Just an observation… And, dear clients, please forgive the unfortunate parallel with the Bush Administration! You are far more competant at just about everything.


6 responses to “The Team is Integral to the Strategy”

  1. Very true. When setting out goals for a project I like to refer to what I call “The Golden Triangle” (cheezy I know) where you’ve got businness, audience (user) and organizational goals, risks, etc.

    That thrid part, the organizational part, covers goals and risks pertaining to things like maintenance, stakeholder skill level, etc.

    I will admit that it’s the easiest part to over look…

  2. george w Avatar
    george w

    I sometimes wonder what you lefties are going to do when you no longer have W to blame all the world’s troubles on! When you have to face all the nasties in the world and do your best to meet them, with all the world watching and everything on the line. You miserable pissants hide behind keyboards and act as though you matter. You are as ephemeral as ant piss.

  3. “george w”: Who’s the one hiding behind a keyboard: me speaking out a coherent and clear opinion with my real name on a public blog.. or you, Mr. Anonymous with your undecypherable sentence fragments and no actual counterargument or expressed political opinion of your own (beyond, of course, your negative opinion of “lefties”)? The hypocrisy of that is just mind-boggling, and I’ll bet you don’t even see it.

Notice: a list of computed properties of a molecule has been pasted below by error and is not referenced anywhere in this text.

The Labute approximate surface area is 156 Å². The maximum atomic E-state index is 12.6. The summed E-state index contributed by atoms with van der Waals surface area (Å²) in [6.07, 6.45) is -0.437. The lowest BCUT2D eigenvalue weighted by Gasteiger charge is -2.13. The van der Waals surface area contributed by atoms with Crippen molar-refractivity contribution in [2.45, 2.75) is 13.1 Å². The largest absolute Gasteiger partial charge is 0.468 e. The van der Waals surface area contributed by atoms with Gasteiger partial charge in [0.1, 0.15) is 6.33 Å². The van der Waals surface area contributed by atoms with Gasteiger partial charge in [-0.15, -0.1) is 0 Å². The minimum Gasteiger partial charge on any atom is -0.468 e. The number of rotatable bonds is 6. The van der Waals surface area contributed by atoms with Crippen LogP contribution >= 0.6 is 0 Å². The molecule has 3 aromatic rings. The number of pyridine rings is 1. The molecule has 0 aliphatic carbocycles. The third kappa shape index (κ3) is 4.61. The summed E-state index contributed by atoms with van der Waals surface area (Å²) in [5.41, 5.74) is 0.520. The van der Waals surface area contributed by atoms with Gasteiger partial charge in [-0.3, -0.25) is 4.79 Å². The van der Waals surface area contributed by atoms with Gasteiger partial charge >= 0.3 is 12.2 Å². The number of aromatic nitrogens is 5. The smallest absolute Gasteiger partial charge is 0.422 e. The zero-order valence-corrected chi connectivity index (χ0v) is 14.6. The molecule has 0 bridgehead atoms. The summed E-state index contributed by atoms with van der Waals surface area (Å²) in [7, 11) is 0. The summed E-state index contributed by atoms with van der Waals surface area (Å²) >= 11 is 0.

Anyway, are you saying that the Bush Administration is good at waging war? That they did a good job managing the Katrina aftermath? That terrorism and the spread of WMDs are in decline? That the prescription drug plan is actually working? That the national deficit is under control? That Americans are more civil to each other now than they were six years ago? That America is more free now than we were six years ago? I think you’ll find an awful lot of Republicans who would disagree with you on all those counts. I know quite a few of them myself.